Currently only browser "Find": Install a search engine? "Find" is often a pretty powerful command on browsers; it can usually search forward or backward on a page, and take word case into account. But, you can't search more than one document at a time; CEGI will have 13 files next edition. How to search several files at once? Use a search engine. Big engines like Alta Vista, Image Surfer, WebCrawler, HotBot, Lycos, Infoseek, etc., will give you too many hits. An alternative is to install a search engine like the version of Excite for web servers, which will search all the pages on the local site. This costs money, and if the site is a large one, you are still bound to come up with spurious search hits, and this search engine just gives you the right page, and not necessarily the right part of the page, so you still have to use "Find."
Currently only me and a few users create CEGI: Establish a non-profit organization? I like this work, but it won't really be a success until someone else is willing to do it, too. One answer is to form a non-profit organization that would seek funding to support the work. A similar means of support would be to make it part of an on-going academic project at a library school, and allow students to get academic credit for adding to or refining the site. Another way would be to entice a government agency to include CEGI, or something like it, in the agency's mission. Yet another way would be to start a business as an information broker to fund the work, or teach a class on HTML and search for sites as an exercise, or just charge a few thousandths of a dollar of digicash for access to CEGI.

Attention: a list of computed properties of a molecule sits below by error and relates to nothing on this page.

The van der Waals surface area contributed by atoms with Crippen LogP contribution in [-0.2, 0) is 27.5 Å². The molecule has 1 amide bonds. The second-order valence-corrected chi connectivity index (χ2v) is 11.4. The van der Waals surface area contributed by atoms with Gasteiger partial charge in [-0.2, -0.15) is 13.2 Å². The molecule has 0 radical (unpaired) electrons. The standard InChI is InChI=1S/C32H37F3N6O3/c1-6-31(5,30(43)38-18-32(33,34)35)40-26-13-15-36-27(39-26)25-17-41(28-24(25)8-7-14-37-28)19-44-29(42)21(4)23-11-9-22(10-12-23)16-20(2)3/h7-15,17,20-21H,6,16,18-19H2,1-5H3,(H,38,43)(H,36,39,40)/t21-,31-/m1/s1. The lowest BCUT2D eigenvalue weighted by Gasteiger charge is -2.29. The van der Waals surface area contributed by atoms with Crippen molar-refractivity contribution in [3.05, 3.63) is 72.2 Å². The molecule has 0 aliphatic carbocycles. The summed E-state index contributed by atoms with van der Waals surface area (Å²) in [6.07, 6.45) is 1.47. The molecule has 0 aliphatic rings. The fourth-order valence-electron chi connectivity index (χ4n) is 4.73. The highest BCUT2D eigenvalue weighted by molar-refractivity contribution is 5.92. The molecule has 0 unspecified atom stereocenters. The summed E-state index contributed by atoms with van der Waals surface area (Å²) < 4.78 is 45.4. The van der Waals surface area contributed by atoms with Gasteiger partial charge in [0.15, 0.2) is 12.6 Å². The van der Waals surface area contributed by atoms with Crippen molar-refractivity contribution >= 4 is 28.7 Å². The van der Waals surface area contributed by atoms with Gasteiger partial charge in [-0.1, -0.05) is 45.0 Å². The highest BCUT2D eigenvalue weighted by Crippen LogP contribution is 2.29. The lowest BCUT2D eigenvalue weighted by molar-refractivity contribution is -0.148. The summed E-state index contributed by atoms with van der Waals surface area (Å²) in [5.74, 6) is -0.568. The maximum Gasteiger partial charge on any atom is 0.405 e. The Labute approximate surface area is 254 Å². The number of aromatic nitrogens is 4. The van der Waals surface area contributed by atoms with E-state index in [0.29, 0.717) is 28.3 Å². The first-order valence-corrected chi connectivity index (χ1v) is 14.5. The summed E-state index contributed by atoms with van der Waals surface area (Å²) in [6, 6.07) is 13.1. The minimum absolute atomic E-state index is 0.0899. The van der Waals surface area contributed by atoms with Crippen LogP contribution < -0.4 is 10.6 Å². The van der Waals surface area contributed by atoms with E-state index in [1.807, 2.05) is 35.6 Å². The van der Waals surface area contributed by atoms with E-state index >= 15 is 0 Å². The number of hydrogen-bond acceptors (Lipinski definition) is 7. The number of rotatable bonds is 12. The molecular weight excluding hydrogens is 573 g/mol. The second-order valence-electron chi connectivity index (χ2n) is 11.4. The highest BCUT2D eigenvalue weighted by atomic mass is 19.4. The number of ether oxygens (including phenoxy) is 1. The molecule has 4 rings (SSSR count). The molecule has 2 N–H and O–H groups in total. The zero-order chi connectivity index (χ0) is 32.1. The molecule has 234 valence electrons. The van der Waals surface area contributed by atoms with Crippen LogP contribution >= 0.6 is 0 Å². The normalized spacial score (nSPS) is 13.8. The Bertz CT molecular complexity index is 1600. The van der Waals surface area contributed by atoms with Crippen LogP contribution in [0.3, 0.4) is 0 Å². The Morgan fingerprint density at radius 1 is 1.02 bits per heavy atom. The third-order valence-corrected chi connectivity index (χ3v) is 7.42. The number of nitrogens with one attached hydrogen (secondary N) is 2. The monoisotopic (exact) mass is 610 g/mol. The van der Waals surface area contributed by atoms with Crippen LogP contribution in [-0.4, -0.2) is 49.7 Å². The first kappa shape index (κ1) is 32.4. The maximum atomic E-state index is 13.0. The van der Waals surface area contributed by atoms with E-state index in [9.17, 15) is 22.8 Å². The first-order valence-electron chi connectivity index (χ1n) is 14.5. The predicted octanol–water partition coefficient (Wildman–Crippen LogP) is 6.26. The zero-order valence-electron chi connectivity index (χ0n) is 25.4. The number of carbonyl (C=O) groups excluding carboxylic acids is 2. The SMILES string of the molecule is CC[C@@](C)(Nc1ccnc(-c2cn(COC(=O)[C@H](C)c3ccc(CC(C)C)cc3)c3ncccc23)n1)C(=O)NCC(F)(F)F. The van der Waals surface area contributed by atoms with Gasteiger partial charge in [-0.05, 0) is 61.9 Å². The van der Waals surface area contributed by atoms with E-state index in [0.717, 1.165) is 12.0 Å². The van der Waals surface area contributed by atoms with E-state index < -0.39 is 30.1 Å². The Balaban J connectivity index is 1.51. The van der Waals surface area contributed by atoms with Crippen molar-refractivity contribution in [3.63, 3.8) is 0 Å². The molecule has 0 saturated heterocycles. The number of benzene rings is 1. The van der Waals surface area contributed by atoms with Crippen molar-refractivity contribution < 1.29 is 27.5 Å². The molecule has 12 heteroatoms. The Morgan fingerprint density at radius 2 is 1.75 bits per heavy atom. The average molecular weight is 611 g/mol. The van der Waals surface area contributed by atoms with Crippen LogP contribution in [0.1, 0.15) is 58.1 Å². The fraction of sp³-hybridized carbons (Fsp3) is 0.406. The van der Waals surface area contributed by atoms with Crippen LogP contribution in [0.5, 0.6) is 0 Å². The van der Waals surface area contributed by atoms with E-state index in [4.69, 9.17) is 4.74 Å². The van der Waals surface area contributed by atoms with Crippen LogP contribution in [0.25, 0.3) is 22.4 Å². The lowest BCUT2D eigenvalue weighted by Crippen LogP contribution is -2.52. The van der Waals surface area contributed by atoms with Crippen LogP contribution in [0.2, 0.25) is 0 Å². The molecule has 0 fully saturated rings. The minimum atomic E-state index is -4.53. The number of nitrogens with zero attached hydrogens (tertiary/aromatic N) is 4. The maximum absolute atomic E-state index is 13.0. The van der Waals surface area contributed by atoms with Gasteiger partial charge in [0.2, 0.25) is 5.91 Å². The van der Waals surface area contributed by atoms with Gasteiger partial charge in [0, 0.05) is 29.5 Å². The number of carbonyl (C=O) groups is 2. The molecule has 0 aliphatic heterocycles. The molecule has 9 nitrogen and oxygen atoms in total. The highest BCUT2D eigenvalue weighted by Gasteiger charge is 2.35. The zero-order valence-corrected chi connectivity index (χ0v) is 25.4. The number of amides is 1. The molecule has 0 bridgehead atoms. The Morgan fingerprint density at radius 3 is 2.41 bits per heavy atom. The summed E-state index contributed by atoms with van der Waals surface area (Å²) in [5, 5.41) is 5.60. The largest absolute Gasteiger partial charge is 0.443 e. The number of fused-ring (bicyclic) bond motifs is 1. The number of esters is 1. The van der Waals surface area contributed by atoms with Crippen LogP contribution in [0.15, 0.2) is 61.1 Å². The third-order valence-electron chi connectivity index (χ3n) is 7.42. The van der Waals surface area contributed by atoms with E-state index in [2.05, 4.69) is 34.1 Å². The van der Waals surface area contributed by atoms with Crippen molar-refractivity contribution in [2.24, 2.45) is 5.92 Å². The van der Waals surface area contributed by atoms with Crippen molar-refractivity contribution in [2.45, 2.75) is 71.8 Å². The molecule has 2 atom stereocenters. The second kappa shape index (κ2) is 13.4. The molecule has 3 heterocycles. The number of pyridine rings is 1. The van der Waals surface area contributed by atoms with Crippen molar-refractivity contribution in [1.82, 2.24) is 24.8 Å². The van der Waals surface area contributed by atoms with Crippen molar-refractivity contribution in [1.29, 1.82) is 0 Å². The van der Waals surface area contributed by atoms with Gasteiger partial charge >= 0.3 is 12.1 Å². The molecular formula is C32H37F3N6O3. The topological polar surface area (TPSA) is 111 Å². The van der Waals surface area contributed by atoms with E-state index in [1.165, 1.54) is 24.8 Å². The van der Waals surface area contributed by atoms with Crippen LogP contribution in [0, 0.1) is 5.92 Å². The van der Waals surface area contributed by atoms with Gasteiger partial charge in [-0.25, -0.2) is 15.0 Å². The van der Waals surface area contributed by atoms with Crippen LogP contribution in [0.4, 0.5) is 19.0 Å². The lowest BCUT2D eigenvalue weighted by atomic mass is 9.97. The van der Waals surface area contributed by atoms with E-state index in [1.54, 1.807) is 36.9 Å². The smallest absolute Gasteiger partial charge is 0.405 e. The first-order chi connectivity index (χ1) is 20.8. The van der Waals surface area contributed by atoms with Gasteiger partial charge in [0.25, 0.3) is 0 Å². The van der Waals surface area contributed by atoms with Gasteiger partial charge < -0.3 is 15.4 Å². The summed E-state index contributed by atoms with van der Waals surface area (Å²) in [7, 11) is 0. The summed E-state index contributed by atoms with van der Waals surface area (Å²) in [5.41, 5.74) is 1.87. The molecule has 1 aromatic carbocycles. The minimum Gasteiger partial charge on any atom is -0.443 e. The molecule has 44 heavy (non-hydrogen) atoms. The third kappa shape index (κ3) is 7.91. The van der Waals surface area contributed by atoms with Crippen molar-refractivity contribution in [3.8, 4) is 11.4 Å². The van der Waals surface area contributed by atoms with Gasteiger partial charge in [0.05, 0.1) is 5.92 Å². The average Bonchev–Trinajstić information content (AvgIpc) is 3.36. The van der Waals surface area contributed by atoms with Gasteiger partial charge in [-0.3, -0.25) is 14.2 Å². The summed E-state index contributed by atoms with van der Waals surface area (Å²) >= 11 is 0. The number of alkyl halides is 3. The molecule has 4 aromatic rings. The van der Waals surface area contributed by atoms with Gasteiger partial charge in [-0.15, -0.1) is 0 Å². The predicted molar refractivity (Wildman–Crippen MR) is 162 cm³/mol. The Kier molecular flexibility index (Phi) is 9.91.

CII Pathfinder: Policy documents, etc. Soon, I will add a new section to CEGI: a pathfinder on California Information Infrastructure, discussed below.
Discussion of the CII Pathfinder
Introduction to CII Pathfinder: California briefly lead the nation, and the world, for electronic access to government information when pending state legislation became available to the public over the Internet in January 1994. Citizens with access to the Internet could look at the text of individual bills before they became law, from the comfort of home or office - without having to drive to the reading room in Sacramento, and without having to subscribe to the entire output of the state printer. Elected officials with email or fax, or just a telephone, could hear from constituents all over the state concerning some new amendment to a bill - on the same day the bill was changed.
Purpose. The intent of this Pathfinder is to assist the interested student (as well as the compiler) in beginning to understand and evaluate the California Information Infrastructure (CII). In other words, the telecommunications and information policy infrastructures of California.